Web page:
They needed to drill two holes because of the size of our pad, so during the second hole, I gave Rudy the tour of the land. We strolled around that beautiful morning (sunny and about 60 degrees) and contemplated life's mysteries (or talked about tractor implements, whatever). They finished up the 2nd hole and then headed out, and I headed to work. Needless to say, it was very tempting to call in sick and enjoy the rest of the day outside, but I did the responsible thing.

Other house related milestones:
-the appraisal of the land/house combo has been requested, so we'll soon have an idea of how much equity we have in the land.
-we calculated that we will need about 370 cubic yards of driveway material.
-we calculated that we will need about 1800 feet of piping to run water from the street to our house pad (thanks Google Earth).

We're slowly ticking things off of our to do list.


Yesterday afternoon I ran by the farm to pat the donkeys and join Jer for a moment around the campfire. Tossed my boots in the tackroom in exchange for knee-high work boots. Turned and caught the sun's rays, setting behind the hill, throwing light into the chaos of our little workspace. The epitome of hope and some ambition: broken and patched tools, halters never worn, repaired wooden floorboards, and boots tossed down in the excitement of getting out to the land. It don't get much better than that.

Sunday, February 14, 2010


It was dry enough to go out to the land and work today. Kind of.

I guess at this point, it's all relative. Since it wasn't actually raining, it had to be dry enough to work, right? Let's put it this way, I only got my 4 wheel drive tractor stuck once. 20 minutes later, after creatively using the backhoe and bucket is ways that the original manufacturer would surely not recommend, I was free again. There were a couple of close calls where I would hit an especially soft spot and start sliding sideways, but I was able to keep enough forward momentum to pull through. I'd like to pretend I was annoyed, but let's be honest, I had a lot of fun playing in the mud today.

The other day, Jenna and I discussed the next couple of steps of our plan. One of which was to start creating the individual pastures so we can separate the animals when we start building. So, we sketched out how we want our pastures to look. Then I pulled out my new favorite tool for picturing the land from a birds eye view...Google Earth. I drew in what we thought were reasonable sized pastures.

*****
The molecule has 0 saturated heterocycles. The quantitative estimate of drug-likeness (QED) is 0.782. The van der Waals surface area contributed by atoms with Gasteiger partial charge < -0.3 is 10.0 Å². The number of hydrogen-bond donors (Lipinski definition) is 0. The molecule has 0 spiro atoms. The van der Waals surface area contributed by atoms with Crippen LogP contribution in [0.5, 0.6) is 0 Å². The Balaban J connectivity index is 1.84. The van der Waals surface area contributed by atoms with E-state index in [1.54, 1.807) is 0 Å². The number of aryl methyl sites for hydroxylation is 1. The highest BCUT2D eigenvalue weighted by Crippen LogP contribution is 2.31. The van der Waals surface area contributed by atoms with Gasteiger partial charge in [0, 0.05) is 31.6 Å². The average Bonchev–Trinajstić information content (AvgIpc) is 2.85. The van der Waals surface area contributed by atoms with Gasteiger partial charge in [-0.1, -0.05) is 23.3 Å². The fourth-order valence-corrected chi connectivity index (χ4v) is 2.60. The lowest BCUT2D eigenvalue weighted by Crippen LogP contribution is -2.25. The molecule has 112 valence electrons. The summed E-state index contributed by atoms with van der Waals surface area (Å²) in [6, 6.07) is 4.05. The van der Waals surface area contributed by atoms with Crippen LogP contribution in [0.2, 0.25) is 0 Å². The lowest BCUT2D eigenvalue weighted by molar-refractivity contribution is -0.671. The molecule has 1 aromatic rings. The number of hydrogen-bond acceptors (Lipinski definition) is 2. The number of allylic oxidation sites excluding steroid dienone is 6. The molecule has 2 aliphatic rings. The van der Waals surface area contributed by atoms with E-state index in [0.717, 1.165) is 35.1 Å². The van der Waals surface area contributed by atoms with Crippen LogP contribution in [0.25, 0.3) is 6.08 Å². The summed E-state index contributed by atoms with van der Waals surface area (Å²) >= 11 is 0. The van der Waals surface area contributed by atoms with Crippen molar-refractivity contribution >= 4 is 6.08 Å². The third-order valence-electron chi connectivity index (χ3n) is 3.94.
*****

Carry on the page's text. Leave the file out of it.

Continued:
Then I punched in the coordinates of those corners into my iPhone GPS program (MotionX) in order to physically mark those off at the land. Again, this whole GPS/iPhone/Google Earth combination is way too cool. While at the land today, I launched the GPS program and told it to take me to these points. I was able to easily navigate to these "waypoints". After walking to these points, I realized we needed to adjust those spots a little bit to better utilize the area. So, I marked off these new spots on my phone to overlay on Google Earth later. The pic above represents this second iteration. With these new spots marked off, Jenna and I focused on clearing a section along one of the fence lines today (see rectangle below. I couldn't help myself).

We were making good progress today until a cold front blew in with a vengeance. Something pissed Mother Nature off something fierce. Up until about 3:00, the sun was shining, the wind was calm, and the temp was around 60. Perfect. Well, it was around that time that 'ol Mrs. Nature decided we had had enough nice weather. Jenna had just commented on the line of clouds that had just showed up on the horizon when a COLD gust of wind came busting through. The temp dropped about 20 degrees in 10 minutes and was accompanied by heavy winds. So, we packed up and headed home. Overall it was a good, productive day. I would have liked to hang out and have a beer after our hard work, but that just wasn't in the cards today. I am really looking forward to the warmer days of spring.